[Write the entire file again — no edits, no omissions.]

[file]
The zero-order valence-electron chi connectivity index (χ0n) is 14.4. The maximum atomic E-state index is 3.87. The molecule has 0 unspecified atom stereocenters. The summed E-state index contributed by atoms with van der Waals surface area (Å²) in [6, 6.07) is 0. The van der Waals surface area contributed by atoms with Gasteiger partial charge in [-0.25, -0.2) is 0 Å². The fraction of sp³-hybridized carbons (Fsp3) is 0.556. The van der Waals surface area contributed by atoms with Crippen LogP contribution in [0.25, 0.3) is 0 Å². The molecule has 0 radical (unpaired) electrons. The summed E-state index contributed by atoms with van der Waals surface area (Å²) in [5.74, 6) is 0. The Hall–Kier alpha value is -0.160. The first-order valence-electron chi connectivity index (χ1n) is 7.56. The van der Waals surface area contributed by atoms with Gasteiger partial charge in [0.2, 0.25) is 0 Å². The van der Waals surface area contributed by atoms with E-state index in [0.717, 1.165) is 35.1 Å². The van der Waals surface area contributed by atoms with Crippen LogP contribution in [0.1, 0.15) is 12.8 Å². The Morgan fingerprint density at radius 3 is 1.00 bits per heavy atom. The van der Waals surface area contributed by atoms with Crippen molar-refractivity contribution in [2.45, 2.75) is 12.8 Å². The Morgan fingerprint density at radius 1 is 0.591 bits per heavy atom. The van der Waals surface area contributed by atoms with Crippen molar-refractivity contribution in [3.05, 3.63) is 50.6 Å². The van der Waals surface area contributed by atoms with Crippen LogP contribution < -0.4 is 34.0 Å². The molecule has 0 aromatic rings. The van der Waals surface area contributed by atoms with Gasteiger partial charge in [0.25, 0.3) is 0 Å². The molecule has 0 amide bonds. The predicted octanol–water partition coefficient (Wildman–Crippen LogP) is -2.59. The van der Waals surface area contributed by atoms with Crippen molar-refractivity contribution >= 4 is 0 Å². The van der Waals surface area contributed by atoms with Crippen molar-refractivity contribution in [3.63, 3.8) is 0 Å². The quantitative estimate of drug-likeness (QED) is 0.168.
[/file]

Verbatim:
The zero-order valence-electron chi connectivity index (χ0n) is 14.4. The maximum atomic E-state index is 3.87. The molecule has 0 unspecified atom stereocenters. The summed E-state index contributed by atoms with van der Waals surface area (Å²) in [6, 6.07) is 0. The van der Waals surface area contributed by atoms with Gasteiger partial charge in [-0.25, -0.2) is 0 Å². The fraction of sp³-hybridized carbons (Fsp3) is 0.556. The van der Waals surface area contributed by atoms with Crippen LogP contribution in [0.25, 0.3) is 0 Å². The molecule has 0 radical (unpaired) electrons. The summed E-state index contributed by atoms with van der Waals surface area (Å²) in [5.74, 6) is 0. The Hall–Kier alpha value is -0.160. The first-order valence-electron chi connectivity index (χ1n) is 7.56. The van der Waals surface area contributed by atoms with Gasteiger partial charge in [0.2, 0.25) is 0 Å². The van der Waals surface area contributed by atoms with E-state index in [0.717, 1.165) is 35.1 Å². The van der Waals surface area contributed by atoms with Crippen LogP contribution in [0.1, 0.15) is 12.8 Å². The Morgan fingerprint density at radius 3 is 1.00 bits per heavy atom. The van der Waals surface area contributed by atoms with Crippen molar-refractivity contribution in [2.45, 2.75) is 12.8 Å². The Morgan fingerprint density at radius 1 is 0.591 bits per heavy atom. The van der Waals surface area contributed by atoms with Crippen molar-refractivity contribution in [3.05, 3.63) is 50.6 Å². The van der Waals surface area contributed by atoms with Crippen LogP contribution < -0.4 is 34.0 Å². The molecule has 0 aromatic rings. The van der Waals surface area contributed by atoms with Gasteiger partial charge in [0.25, 0.3) is 0 Å². The molecule has 0 amide bonds. The predicted octanol–water partition coefficient (Wildman–Crippen LogP) is -2.59. The van der Waals surface area contributed by atoms with Crippen molar-refractivity contribution >= 4 is 0 Å². The van der Waals surface area contributed by atoms with Crippen molar-refractivity contribution in [3.63, 3.8) is 0 Å². The quantitative estimate of drug-likeness (QED) is 0.168.